Risk Discount

Definition of 'Risk Discount'


A situation where a particular investor, either an individual or firm, decides to receive less of a return on their investment in exchange for less risk. The risk discount is the exact opposite of the risk premium, and the degree to which any one person chooses the amount of the discount will vary by person to person.

Investopedia explains 'Risk Discount'


The degree to which someone chooses to exchange return for risk will depend on their individual risk tolerance. Those who choose to take a risk discount versus a risk premium are people who are very risk adverse.

For example, an investor who decides to take the risk discount may choose to purchase a high-grade corporate bond with a yield to maturity (YTM) of 5%, while an equivalent bond from another firm has a YTM of 5.25%. This investor may perceive the lower yielding bond as a safer investment, and choose to take the risk discount.



comments powered by Disqus
Hot Definitions
  1. Degree Of Financial Leverage - DFL

    A ratio that measures the sensitivity of a company’s earnings per share (EPS) to fluctuations in its operating income, as a result of changes in its capital structure. Degree of Financial Leverage (DFL) measures the percentage change in EPS for a unit change in earnings before interest and taxes (EBIT).
  2. Jeff Bezos

    Self-made billionaire Jeff Bezos is famous for founding online retail giant Amazon.com.
  3. Re-fracking

    Re-fracking is the practice of returning to older wells that had been fracked in the recent past to capitalize on newer, more effective extraction technology. Re-fracking can be effective on especially tight oil deposits – where the shale products low yields – to extend their productivity.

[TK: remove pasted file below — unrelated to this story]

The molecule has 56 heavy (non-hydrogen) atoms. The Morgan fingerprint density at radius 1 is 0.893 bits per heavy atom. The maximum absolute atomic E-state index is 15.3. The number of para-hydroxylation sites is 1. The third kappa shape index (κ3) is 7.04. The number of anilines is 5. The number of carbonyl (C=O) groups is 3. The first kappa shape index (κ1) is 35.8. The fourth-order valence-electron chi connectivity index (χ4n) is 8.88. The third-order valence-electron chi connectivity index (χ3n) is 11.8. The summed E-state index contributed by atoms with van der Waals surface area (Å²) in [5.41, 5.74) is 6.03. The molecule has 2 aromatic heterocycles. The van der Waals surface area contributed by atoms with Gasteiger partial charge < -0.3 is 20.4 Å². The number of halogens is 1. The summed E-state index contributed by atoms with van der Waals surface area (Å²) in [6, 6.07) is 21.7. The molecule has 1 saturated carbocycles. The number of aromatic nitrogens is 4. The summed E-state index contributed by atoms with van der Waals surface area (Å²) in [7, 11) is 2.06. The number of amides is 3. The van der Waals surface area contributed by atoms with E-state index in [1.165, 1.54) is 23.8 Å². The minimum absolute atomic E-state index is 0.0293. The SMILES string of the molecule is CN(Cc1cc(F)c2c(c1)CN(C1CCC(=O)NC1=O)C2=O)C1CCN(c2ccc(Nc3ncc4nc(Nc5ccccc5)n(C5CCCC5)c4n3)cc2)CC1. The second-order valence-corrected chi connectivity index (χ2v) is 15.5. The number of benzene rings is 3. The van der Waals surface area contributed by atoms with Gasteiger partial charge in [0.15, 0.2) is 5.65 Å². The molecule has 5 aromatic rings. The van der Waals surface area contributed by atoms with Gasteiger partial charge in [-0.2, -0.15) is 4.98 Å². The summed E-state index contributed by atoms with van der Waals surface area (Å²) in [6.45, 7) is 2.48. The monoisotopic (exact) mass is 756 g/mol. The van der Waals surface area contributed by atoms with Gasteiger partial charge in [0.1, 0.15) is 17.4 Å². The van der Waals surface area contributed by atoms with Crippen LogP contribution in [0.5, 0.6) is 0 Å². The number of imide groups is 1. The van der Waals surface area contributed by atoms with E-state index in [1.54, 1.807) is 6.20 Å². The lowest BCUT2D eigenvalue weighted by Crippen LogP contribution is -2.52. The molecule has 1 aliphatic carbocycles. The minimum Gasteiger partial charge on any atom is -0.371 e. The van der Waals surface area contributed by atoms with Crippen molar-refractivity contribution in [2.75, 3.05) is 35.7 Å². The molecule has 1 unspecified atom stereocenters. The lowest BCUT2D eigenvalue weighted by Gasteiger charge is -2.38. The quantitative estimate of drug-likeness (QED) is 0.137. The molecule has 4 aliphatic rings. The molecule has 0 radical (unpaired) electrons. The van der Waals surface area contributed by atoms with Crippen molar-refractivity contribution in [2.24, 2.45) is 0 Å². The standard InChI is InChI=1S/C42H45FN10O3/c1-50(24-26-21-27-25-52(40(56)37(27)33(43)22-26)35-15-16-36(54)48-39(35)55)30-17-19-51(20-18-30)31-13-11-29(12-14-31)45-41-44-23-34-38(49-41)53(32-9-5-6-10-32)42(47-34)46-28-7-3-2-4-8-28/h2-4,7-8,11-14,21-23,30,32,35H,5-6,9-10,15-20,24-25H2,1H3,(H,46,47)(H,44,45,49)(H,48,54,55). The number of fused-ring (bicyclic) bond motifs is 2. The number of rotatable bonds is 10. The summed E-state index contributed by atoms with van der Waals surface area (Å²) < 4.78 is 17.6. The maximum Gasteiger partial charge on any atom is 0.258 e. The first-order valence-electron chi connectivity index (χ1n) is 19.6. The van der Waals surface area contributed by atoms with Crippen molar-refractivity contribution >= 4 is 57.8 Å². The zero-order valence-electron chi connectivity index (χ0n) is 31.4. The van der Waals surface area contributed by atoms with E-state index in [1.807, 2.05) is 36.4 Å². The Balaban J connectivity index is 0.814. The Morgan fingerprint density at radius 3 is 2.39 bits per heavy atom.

4. TIMP (acronym)

    'TIMP' is an acronym that stands for 'Turkey, Indonesia, Mexico and Philippines.' Similar to BRIC (Brazil, Russia, India and China), the acronym was coined by and investor/economist to group fast-growing emerging market economies in similar states of economic development.
  5. Pension Risk Transfer

    When a defined benefit pension provider offloads some or all of the plan’s risk – e.g.: retirement payment liabilities to former employee beneficiaries. The plan sponsor can do this by offering vested plan participants a lump-sum payment to voluntarily leave the plan, or by negotiating with an insurance company to take on the responsibility for paying benefits.
  6. XW

    A symbol used to signify that a security is trading ex-warrant. XW is one of many alphabetic qualifiers that act as a shorthand to tell investors key information about a specific security in a stock quote. These qualifiers should not be confused with ticker symbols, some of which, like qualifiers, are just one or two letters.
Trading Center